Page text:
This experience of calm isn’t unique to this person. Or to me. This is something everyone can experience – or at least get a glimpse of. This is who you are when you are not believing the story in your head. You are calm, relaxed and present, no matter what your child is doing.

It’s such a delight to share this moment with someone; when they come back to this calm, peaceful Presence and can rest there for bit. This is GOLD. This remembering is beautiful and precious. Words cannot express how much love I feel in these shared moments.

We investigated a bit deeper into her memory of being in a room with her child and a laptop. It became clear that the reality she saw was a child that was happy and engaged in something they enjoyed. This was not a child that was trying to escape from painful feelings. This was not a child that was suffering with an addiction. This was a child that was having fun and was quite willing to chat and share that with their mother.

Without the belief “Screens are addictive and my child will get lost in them” my client was not lost in her own painful feelings or her attempts to control her child. She could see her child through the lens of Presence and connect with what her child was doing and how she was feeling.

For the final part of the inquiry I asked my client to think of a statement that would be the OPPOSITE of the one she started with. This is what she came up with:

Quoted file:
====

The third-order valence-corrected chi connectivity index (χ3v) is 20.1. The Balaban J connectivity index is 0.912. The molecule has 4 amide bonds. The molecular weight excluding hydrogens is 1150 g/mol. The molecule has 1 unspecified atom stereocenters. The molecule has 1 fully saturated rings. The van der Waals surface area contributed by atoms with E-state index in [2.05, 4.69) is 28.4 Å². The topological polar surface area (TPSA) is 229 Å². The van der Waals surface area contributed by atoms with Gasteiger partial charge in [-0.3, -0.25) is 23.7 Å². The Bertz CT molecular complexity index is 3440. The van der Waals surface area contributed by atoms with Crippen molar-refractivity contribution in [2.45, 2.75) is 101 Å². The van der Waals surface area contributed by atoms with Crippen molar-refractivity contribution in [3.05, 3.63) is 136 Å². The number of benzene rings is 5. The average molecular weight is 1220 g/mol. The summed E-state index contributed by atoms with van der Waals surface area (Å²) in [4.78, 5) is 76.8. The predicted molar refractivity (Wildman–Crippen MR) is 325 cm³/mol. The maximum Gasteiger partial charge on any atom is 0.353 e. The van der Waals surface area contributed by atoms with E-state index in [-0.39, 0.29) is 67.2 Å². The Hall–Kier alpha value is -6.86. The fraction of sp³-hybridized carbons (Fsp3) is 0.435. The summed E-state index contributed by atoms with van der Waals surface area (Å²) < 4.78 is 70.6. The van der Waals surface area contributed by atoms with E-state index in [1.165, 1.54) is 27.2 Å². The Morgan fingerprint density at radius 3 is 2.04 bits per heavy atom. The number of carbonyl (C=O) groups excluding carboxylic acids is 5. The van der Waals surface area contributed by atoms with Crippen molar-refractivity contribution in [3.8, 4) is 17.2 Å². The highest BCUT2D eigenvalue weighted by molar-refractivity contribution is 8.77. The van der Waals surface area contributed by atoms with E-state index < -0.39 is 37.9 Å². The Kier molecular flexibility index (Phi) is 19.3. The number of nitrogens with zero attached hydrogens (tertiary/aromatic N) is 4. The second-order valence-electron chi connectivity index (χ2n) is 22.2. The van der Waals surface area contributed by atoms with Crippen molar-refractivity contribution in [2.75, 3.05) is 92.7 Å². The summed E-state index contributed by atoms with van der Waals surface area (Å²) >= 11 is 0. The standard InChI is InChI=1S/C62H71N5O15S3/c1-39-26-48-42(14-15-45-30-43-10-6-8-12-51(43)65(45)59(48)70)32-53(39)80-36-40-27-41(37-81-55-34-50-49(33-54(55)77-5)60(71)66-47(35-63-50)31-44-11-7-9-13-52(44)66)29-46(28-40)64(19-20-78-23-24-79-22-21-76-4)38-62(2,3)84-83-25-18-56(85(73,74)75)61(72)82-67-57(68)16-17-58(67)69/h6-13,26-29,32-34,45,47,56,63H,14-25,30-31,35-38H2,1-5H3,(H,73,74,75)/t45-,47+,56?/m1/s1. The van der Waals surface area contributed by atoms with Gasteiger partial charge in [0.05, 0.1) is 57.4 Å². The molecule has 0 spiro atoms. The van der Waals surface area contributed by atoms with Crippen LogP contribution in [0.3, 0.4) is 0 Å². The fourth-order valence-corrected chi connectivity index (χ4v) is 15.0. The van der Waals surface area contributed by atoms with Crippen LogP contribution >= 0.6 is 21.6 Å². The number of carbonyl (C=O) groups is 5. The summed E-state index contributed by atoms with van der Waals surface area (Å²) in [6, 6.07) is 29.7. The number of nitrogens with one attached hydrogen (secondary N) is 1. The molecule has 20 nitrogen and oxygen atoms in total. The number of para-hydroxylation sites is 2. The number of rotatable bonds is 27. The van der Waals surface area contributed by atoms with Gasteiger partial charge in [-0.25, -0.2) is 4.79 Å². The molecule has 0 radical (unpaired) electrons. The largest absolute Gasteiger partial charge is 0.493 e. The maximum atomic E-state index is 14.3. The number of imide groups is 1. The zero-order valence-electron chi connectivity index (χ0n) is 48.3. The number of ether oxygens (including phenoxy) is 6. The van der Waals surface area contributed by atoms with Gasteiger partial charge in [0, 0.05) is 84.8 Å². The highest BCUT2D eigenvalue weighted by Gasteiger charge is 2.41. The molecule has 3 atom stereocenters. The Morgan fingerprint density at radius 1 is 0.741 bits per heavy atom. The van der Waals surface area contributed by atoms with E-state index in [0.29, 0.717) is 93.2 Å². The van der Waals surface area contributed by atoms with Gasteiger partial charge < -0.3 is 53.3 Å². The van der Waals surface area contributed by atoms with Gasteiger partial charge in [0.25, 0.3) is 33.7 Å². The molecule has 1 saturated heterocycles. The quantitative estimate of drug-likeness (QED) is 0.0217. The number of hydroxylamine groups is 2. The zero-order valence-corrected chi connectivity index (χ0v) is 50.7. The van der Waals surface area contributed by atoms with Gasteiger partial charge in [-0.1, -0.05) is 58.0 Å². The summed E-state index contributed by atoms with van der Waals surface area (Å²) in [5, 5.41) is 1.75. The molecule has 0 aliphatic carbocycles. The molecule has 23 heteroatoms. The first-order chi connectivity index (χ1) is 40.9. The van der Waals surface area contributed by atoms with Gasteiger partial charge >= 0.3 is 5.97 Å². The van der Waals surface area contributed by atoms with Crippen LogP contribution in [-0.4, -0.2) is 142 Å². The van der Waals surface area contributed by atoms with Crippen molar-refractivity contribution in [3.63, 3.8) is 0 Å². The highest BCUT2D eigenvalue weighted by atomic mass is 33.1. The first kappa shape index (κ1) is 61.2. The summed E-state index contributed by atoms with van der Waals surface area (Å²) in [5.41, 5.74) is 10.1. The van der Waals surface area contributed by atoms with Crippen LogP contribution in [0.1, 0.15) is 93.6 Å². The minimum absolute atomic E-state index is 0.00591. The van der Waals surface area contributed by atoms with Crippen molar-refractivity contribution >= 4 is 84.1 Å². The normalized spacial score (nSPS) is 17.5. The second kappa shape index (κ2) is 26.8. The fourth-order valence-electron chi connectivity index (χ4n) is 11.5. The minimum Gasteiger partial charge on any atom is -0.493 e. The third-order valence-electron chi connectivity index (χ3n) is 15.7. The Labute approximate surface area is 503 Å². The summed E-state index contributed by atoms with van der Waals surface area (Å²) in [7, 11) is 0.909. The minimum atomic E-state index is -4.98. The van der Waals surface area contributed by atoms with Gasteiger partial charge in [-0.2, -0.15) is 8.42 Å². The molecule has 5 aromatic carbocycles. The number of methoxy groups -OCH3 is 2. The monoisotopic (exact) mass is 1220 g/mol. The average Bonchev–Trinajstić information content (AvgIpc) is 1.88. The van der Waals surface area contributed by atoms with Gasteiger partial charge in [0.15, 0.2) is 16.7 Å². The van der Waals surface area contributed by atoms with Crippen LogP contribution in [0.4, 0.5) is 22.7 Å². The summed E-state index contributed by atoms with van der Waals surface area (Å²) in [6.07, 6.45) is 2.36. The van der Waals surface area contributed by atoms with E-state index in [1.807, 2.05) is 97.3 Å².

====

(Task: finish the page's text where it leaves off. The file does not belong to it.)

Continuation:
Screens are not addictive and my children are not lost in them.

I asked her to see if she could find some evidence, in her own experience with her children, that this statement was at least as true as the one she started with.

My client shared with me how much she enjoyed playing online games with her children at times and how willing her children were to engage with her in other activities if she invited them rather than lectured and threatened them. They were also willing to turn off their screens at night when asked. She told me how happy her children were and how well they handled their schooling and homework. She shared how much she enjoyed the connection she had with her children when she was not lost in her stressful thoughts.

Through this process of self-inquiry the old patterns of thinking and reacting can start to unravel. There is the possibility here of unlearning a belief; of realising that it isn’t true for you any more. Not because you “should” or because it’s “wrong” or because of something you read or were told.

This doesn’t mean that it’s not possible to find screens addictive. It doesn’t mean that a child has never struggled in their relationship with their emotions and with technology use. I delve deeper into the psychology of addiction, screens and gaming in another article here. I share more about how I handled my own sons passion for gaming here.